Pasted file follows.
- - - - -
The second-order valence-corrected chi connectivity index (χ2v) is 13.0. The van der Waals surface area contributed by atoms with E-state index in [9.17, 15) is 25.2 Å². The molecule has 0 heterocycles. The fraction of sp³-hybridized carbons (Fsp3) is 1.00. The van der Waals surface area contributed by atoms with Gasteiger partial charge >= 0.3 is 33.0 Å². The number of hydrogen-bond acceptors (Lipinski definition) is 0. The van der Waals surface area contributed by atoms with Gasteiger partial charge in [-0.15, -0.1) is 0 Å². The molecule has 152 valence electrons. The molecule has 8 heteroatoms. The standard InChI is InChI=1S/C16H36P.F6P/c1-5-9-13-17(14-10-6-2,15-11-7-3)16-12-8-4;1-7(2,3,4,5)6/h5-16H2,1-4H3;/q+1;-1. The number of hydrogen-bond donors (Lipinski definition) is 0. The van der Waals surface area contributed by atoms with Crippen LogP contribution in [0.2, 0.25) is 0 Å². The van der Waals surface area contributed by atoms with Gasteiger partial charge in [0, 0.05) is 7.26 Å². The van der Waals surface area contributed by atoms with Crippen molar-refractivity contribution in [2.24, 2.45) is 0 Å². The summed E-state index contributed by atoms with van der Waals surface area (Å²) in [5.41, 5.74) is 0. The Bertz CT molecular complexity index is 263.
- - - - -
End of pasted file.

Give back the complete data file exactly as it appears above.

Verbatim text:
The second-order valence-corrected chi connectivity index (χ2v) is 13.0. The van der Waals surface area contributed by atoms with E-state index in [9.17, 15) is 25.2 Å². The molecule has 0 heterocycles. The fraction of sp³-hybridized carbons (Fsp3) is 1.00. The van der Waals surface area contributed by atoms with Gasteiger partial charge >= 0.3 is 33.0 Å². The number of hydrogen-bond acceptors (Lipinski definition) is 0. The van der Waals surface area contributed by atoms with Gasteiger partial charge in [-0.15, -0.1) is 0 Å². The molecule has 152 valence electrons. The molecule has 8 heteroatoms. The standard InChI is InChI=1S/C16H36P.F6P/c1-5-9-13-17(14-10-6-2,15-11-7-3)16-12-8-4;1-7(2,3,4,5)6/h5-16H2,1-4H3;/q+1;-1. The number of hydrogen-bond donors (Lipinski definition) is 0. The van der Waals surface area contributed by atoms with Crippen LogP contribution in [0.2, 0.25) is 0 Å². The van der Waals surface area contributed by atoms with Gasteiger partial charge in [0, 0.05) is 7.26 Å². The van der Waals surface area contributed by atoms with Crippen molar-refractivity contribution in [2.24, 2.45) is 0 Å². The summed E-state index contributed by atoms with van der Waals surface area (Å²) in [5.41, 5.74) is 0. The Bertz CT molecular complexity index is 263.